NOAA proposes National Estuarine Research Reserve in Connecticut

Public asked to weigh in on management of special place in Long Island Sound

A view of the marshes and beach at Bluff Point, Connecticut in October 2018. This location is included within the proposal for the new addition to the National Estuarine Research Reserve System.
A view of the marshes and beach at Bluff Point, Connecticut in October 2018. This location is included within the proposal for the new addition to the National Estuarine Research Reserve System. (Kevin O’Brien/CTNERR via flickr, CC by-NC 2.0)

NOAA and the State of Connecticut are asking for public comment on a proposal to designate a national estuarine research reserve in Long Island Sound. Estuarine reserves protect a section of an estuary and provide a living laboratory to explore and understand important areas where rivers meet the sea, thus promoting understanding and informed management of coastal habitats. If designated, this estuarine reserve in the southeastern part of the Constitution State would become the 30th such reserve in the national estuarine reserve system and the first in Connecticut.

“This proposal for an estuarine reserve in Connecticut demonstrates this Administration’s commitment to conservation and addressing the impacts of climate change,” said NOAA Administrator Rick Spinrad, Ph.D. “Protecting our special places and making them accessible for future generations improves our planet, our people, and our economy.”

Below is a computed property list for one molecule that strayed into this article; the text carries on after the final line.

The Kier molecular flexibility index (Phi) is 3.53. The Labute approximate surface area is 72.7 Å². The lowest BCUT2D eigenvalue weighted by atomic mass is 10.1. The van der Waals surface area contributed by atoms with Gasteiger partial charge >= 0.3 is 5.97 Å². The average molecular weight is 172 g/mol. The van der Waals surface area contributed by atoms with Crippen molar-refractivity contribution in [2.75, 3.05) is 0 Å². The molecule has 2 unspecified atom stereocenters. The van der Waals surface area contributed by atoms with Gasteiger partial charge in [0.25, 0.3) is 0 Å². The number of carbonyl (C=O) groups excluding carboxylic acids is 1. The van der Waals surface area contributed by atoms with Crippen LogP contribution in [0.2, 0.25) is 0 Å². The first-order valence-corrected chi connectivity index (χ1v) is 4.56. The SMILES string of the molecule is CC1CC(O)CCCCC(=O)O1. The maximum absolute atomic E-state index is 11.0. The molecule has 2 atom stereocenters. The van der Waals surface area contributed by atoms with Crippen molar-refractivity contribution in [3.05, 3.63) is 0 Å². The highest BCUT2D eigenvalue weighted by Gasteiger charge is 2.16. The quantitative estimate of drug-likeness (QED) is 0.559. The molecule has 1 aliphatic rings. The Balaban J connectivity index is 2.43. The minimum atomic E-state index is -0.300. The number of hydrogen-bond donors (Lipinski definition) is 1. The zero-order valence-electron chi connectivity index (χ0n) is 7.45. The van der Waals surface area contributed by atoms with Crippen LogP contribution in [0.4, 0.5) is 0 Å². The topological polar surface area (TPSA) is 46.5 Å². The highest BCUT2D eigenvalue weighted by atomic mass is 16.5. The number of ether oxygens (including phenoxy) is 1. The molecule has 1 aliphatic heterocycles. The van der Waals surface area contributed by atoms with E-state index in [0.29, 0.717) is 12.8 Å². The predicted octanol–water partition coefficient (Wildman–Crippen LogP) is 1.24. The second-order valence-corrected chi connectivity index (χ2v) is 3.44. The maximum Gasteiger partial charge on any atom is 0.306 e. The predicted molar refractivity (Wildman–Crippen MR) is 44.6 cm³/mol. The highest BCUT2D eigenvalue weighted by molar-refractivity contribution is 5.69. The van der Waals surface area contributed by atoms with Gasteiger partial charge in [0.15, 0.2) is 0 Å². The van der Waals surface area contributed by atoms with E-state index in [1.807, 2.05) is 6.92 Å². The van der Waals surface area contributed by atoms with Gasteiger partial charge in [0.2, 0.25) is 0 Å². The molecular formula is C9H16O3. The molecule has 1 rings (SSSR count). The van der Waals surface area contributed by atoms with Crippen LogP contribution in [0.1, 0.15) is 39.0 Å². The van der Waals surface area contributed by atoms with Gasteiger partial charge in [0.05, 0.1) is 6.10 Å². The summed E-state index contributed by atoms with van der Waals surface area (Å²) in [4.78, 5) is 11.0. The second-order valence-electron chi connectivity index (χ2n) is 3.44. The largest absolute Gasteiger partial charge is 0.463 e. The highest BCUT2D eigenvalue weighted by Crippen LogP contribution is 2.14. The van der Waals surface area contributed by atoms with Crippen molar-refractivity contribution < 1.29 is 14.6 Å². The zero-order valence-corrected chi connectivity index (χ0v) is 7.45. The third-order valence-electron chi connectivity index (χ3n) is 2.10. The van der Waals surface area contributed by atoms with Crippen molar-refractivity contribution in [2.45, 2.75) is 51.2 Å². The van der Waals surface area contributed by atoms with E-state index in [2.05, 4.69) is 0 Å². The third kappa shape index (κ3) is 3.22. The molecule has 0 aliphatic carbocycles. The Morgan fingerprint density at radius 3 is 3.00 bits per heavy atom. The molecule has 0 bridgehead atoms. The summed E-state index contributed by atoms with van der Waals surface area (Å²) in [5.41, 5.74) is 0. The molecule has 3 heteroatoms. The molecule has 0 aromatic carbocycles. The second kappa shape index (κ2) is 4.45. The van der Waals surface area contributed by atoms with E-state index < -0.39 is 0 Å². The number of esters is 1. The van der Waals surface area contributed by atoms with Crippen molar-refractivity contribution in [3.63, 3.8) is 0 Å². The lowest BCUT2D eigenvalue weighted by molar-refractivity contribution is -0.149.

Within the boundaries of an estuarine reserve, communities and scientists work together to address natural resource management issues, such as nonpoint source pollution, habitat restoration, and invasive species, on a local scale. Estuarine reserves contribute to the national effort to make the coasts more resilient to natural and human-made changes. Our nation gained its most recent estuarine reserve in January 2017, when the state of Hawaii designated the only reserve in the Pacific Islands

“Partnerships are what make the estuarine reserve system successful,” said Nicole LeBoeuf, director of NOAA’s National Ocean Service. “Each reserve brings together local stakeholders, scientists, land management professionals, and educators to understand coastal management issues and generate local, integrated solutions, while leveraging nation-wide programs.”

NOAA and the State of Connecticut will jointly hold two public hearings via webinar on October 7 to solicit public input on the draft environmental impact statement and draft management plan for the Connecticut estuarine reserve. Additionally, the comment period remains open through October 18, 2021. Connecticut, in collaboration with NOAA, then plans to prepare the final environmental impact statement and final management plan. Thereafter, NOAA plans to prepare designation findings and a record of decision. If the designation process follows its anticipated timeline, the estuarine reserve could be designated as early as January 2022. 

Media contact

Jennie Lyons, NOAA, jennie.lyons@noaa.gov, 202-603-9372